“Maybe it was just talk, to get us worked up and looking for something never to come,” suggested Ethel Zimmerman. “It would be a pretty good one for the boys to get us excited and looking for something clear up to April 1, and then spring an April fool joke, something like a big dry goods box packed with excelsior.”
“Oh, but that wouldn’t measure up to expectations,” Ruth Hazelton declared. “It wouldn’t be one-two-three with what they did last night, and they promised something just about as interesting.”
“You don’t get me,” returned Ethel. “The dry goods box filled with excelsior would be the anti-climax of wondering expectations.”
“You’re too deep for a twentieth century bunch of girls, Ethel,” Hazel Edwards objected. “That might easily be mistaken for the promised big stunt. They might compose a lot of ditties and mix them up with the packing, something like this:
all big things that boys may tell thee, for
Great expectations may produce excelsior’.”
“Very clever, indeed, only it sounds like an impossible combination of Alice in Wonderland and an old maid,” said Harriet Newcomb, with a toss of her head. “I’m surprised at you, Hazel, for suggesting such a thing. If the boys should put over anything like that, we’d break off diplomatic relations right away. If they wanted to call us a lot of rummies, they couldn’t do it as effectively by the use of direct language. Cleverness usually makes a hit with its victims, unless it contains an element of contempt.”
“That is really a brilliant observation,” announced the Guardian who had been listening with quiet interest to the spirited conversation. “Continued thought along such lines ought to result in a Keda National Honor for you, Harriet.”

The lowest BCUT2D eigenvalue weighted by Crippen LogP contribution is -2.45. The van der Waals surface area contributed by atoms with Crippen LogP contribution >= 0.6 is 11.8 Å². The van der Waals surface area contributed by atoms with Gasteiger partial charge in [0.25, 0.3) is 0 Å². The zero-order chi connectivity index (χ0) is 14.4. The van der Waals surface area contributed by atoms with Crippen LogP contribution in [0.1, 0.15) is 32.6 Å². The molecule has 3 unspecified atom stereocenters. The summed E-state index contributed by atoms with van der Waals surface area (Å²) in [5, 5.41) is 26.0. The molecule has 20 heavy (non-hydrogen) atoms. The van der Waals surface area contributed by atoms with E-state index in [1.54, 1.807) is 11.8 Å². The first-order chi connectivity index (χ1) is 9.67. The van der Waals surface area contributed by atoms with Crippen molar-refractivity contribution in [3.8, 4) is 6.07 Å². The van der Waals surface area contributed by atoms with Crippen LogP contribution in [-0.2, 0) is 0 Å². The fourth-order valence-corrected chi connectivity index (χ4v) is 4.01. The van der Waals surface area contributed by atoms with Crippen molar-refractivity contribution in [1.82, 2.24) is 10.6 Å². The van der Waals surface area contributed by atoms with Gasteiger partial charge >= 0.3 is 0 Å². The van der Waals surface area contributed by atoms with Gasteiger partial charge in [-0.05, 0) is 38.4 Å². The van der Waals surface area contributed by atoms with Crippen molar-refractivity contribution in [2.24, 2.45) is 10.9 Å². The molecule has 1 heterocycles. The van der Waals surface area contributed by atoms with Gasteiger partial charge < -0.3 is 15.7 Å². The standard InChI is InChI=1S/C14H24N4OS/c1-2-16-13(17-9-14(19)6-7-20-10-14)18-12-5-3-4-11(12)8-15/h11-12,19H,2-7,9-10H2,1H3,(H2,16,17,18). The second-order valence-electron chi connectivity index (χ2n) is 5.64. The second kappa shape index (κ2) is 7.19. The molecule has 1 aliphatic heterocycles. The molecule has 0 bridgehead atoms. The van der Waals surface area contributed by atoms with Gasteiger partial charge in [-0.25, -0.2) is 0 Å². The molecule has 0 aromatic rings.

“I’ll agree to all that if Harriet will take back what she said about my being an old maid,” said Hazel with mock dignity.
“I didn’t call you an old maid, my dear,” denied the impromptu poet pertly. “I merely said, or meant to say, that the idea you expressed might better be expected from an old maid, although I doubt if many old maids could have expressed it as well as you did.”
“Girls, Girls, are you going to turn our vacation into a two-weeks repartee bee?” Marion broke in with affected desperation. “If you do, you will force your hostess to go way back and sit down, and that wouldn’t be polite, you know. By the way, if you’ll excuse me I’ll do that very thing now for another reason. I’ve got two letters in my hand bag that I forgot all about. I’m going to read them right now. You girls are making too much chatter. I can’t read in your midst.”
So saying, Marion retired to a chair just far enough away to lend semblance of reality to her “go way back and sit down” suggestion, and settled back comfortably to read the two missives that arrived with the last evening’s mail at the Institute.